Voilà, one reason the Siren has been MIA for long stretches this year: Missing Reels, her first novel, will be published by the Overlook Press this November. It is available for pre-order at Amazon.com and BN.com.
For those of you who may be attending: On May 29, from about 11:30 am to 12:30 pm, in her everyday guise as plain old Farran Smith Nehme, the Siren will be at BookExpo America at the Javits Center in Manhattan, signing copies of the galleys at the Overlook Press booth.
Here’s part of the jacket copy as it stands now:
New York in the late 1980s. Ceinwen Reilly has just moved from Yazoo City, Mississippi, and she’s never going back, minimum wage job (vintage store salesgirl) and shabby apartment (Avenue C walkup) be damned. Who cares about earthly matters when Ceinwen can spend her days and her nights at fading movie houses—and most of the time that’s left trying to look like Jean Harlow?
One day, Ceinwen discovers that her downstairs neighbor may have—just possibly—starred in a forgotten silent film that hasn’t been seen for ages. So naturally, it’s time for a quest. She will track down the missing reels, she will impress her neighbor, and she will become a part of movie history: the archivist as ingénue.
As she embarks on her grand mission, Ceinwen meets a somewhat bumbling, very charming, 100 percent English math professor named Matthew, who is as rational as she is dreamy. Together, they will or will not discover the reels, will or will not fall in love, and will or will not encounter the obsessives that make up the New York silent film nut underworld.
The Siren started work on Missing Reels about three years ago, when friend Tom Shone (a novelist in his own right, and In the Rooms is wonderful) cheerfully suggested she write a novel. She decided that the revival-house scene in New York in the late 1980s (in its death throes, though most of us were in denial about that at the time) would be a good setting for a romantic comedy.
Naturally, Missing Reels also reflects the Siren’s obsessions which, as you know, are obsessive indeed.
So for fun, and to get back into the swing of things, the Siren figured she’d go through Missing Reels, and catalogue the film references. And from time to time, she’ll put up other posts with other photographs representing the vast and eclectic group of films and film folk that are mentioned — however briefly or obliquely — in her novel.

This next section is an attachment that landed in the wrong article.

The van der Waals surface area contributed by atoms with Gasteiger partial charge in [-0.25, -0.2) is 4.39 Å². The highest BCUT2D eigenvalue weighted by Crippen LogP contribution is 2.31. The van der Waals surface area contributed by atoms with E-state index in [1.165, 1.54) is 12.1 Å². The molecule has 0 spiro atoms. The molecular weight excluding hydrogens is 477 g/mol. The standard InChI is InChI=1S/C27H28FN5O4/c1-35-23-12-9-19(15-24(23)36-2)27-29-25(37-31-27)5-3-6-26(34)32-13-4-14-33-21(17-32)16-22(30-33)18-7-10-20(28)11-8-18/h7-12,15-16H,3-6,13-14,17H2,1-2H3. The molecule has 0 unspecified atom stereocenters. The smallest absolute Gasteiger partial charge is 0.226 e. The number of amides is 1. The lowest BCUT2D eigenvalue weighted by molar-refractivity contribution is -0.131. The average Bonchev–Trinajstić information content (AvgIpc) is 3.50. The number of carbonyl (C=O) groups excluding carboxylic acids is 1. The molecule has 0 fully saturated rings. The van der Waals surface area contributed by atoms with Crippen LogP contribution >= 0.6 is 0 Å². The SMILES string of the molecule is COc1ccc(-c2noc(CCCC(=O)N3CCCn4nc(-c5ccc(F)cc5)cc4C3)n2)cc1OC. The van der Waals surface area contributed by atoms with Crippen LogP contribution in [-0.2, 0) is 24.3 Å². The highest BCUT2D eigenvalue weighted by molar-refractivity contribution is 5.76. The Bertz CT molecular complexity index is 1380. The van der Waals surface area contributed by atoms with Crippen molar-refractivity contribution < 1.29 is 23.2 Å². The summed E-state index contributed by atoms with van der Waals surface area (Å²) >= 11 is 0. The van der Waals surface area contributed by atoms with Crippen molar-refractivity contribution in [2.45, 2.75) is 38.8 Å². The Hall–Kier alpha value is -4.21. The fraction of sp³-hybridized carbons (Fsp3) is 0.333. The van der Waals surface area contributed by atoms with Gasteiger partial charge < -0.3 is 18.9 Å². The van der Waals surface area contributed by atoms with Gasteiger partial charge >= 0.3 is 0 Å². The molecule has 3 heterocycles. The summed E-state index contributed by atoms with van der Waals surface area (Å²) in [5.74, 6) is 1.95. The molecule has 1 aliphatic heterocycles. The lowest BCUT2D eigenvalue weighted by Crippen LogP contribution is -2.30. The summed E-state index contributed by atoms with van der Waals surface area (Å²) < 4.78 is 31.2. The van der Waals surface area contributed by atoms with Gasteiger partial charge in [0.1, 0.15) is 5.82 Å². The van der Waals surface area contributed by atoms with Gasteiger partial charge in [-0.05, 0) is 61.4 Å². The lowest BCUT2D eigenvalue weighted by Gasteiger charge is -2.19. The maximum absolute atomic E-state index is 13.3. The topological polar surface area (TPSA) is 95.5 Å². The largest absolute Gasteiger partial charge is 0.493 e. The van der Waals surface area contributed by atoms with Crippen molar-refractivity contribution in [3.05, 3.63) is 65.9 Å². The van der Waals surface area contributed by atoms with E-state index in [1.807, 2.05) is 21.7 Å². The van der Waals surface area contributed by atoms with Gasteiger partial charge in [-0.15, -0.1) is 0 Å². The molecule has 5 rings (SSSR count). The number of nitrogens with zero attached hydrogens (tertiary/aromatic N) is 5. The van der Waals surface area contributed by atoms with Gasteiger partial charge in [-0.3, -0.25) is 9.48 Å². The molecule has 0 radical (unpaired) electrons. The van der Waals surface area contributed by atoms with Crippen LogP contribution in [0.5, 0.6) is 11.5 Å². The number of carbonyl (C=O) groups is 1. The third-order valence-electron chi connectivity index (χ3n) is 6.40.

If nothing else, it will be decorative.
And afterward, the Siren has three half-finished posts awaiting her ministrations. She is eager to get back to her regularly irregular blogging schedule. She misses you guys, a lot.
So, the epigraph:
|The Crowd, 1928 (screenplay by King Vidor and John V.A. Weaver)|
|Jean Harlow's double Mary Dees hides behind binoculars in Saratoga, completed in 1937 after Harlow died, age 26.|
|Red Dust, 1932|
|The Ox-Bow Incident, 1943 (roped in at left: Anthony Quinn and Dana Andrews)|
|Bette Davis (with Marlene Burnett) in The Old Maid, 1939|
|Anna May Wong and Marlene Dietrich in Shanghai Express, 1932|
Congratulations!! It seems alot of people on blogger land are writing books plus getting them published and promoting them. Your novel sounds like an excellent read and I should check it out for sure. I always dreampt that I would find some old lost silent film-that would be fantastic
Now there was a dynamite pre-code pair, Dietrich and Wong.
Many congratulations on your new book... I can't wait to read it. It is of course, in my wheelhouse... :D
Thank you so much, ladies. Yes, there's an element of wish-fulfillment in the plot...
I'm so excited! Alas, I will NOT be at BookExpo this year (I used to go annually, but life used to be simpler), but I will definitely order the book. Brava, Siren!
Can't wait to enjoy it!
Break a leg, Siren!
Sounds slightly Dawn Powell (That's a huge compliment if you know me.)
The line accompanying that still of Dietrich and Wong is Marlene telling Anna Mae "Don't do anything foooolish!"
"New York in the late 1980s. Ceinwen Reilly has just moved from Yazoo City, Mississippi, and she’s never going back, minimum wage job (vintage store salesgirl) and shabby apartment (Avenue C walkup) be damned. Who cares about earthly matters when Ceinwen can spend her days and her nights at fading movie houses—and most of the time that’s left trying to look like Jean Harlow?"
She sounds fascinating! And yet oddly familiar...